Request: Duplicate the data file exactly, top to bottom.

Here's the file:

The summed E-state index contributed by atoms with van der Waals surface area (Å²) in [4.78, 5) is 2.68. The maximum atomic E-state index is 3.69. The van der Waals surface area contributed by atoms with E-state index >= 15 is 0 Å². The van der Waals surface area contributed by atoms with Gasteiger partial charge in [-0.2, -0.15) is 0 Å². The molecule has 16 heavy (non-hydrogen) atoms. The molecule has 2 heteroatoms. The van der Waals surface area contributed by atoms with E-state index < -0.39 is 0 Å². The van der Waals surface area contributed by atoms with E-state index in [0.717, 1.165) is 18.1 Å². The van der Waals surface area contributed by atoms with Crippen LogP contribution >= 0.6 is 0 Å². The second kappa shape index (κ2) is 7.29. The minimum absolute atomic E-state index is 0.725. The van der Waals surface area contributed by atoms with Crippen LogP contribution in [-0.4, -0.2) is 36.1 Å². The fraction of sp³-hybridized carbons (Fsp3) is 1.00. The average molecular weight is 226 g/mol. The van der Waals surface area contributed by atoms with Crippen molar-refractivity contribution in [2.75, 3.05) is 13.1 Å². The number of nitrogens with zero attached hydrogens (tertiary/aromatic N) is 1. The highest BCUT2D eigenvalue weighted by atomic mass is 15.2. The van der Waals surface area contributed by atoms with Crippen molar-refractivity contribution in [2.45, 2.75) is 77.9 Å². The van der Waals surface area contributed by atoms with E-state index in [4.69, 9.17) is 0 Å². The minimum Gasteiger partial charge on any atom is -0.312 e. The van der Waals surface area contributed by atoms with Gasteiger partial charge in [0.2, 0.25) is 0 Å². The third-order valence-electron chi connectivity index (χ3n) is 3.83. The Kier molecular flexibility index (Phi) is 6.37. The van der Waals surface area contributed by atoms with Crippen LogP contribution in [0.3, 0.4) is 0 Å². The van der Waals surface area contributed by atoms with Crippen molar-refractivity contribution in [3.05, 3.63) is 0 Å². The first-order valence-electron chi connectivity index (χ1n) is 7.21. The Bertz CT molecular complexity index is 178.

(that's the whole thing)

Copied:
The summed E-state index contributed by atoms with van der Waals surface area (Å²) in [4.78, 5) is 2.68. The maximum atomic E-state index is 3.69. The van der Waals surface area contributed by atoms with E-state index >= 15 is 0 Å². The van der Waals surface area contributed by atoms with Gasteiger partial charge in [-0.2, -0.15) is 0 Å². The molecule has 16 heavy (non-hydrogen) atoms. The molecule has 2 heteroatoms. The van der Waals surface area contributed by atoms with E-state index < -0.39 is 0 Å². The van der Waals surface area contributed by atoms with E-state index in [0.717, 1.165) is 18.1 Å². The van der Waals surface area contributed by atoms with Crippen LogP contribution >= 0.6 is 0 Å². The second kappa shape index (κ2) is 7.29. The minimum absolute atomic E-state index is 0.725. The van der Waals surface area contributed by atoms with Crippen LogP contribution in [-0.4, -0.2) is 36.1 Å². The fraction of sp³-hybridized carbons (Fsp3) is 1.00. The average molecular weight is 226 g/mol. The van der Waals surface area contributed by atoms with Crippen molar-refractivity contribution in [2.75, 3.05) is 13.1 Å². The number of nitrogens with zero attached hydrogens (tertiary/aromatic N) is 1. The highest BCUT2D eigenvalue weighted by atomic mass is 15.2. The van der Waals surface area contributed by atoms with Crippen molar-refractivity contribution in [2.45, 2.75) is 77.9 Å². The van der Waals surface area contributed by atoms with E-state index in [4.69, 9.17) is 0 Å². The minimum Gasteiger partial charge on any atom is -0.312 e. The van der Waals surface area contributed by atoms with Gasteiger partial charge in [0.2, 0.25) is 0 Å². The third-order valence-electron chi connectivity index (χ3n) is 3.83. The Kier molecular flexibility index (Phi) is 6.37. The van der Waals surface area contributed by atoms with Crippen LogP contribution in [0.3, 0.4) is 0 Å². The van der Waals surface area contributed by atoms with Crippen molar-refractivity contribution in [3.05, 3.63) is 0 Å². The first-order valence-electron chi connectivity index (χ1n) is 7.21. The Bertz CT molecular complexity index is 178.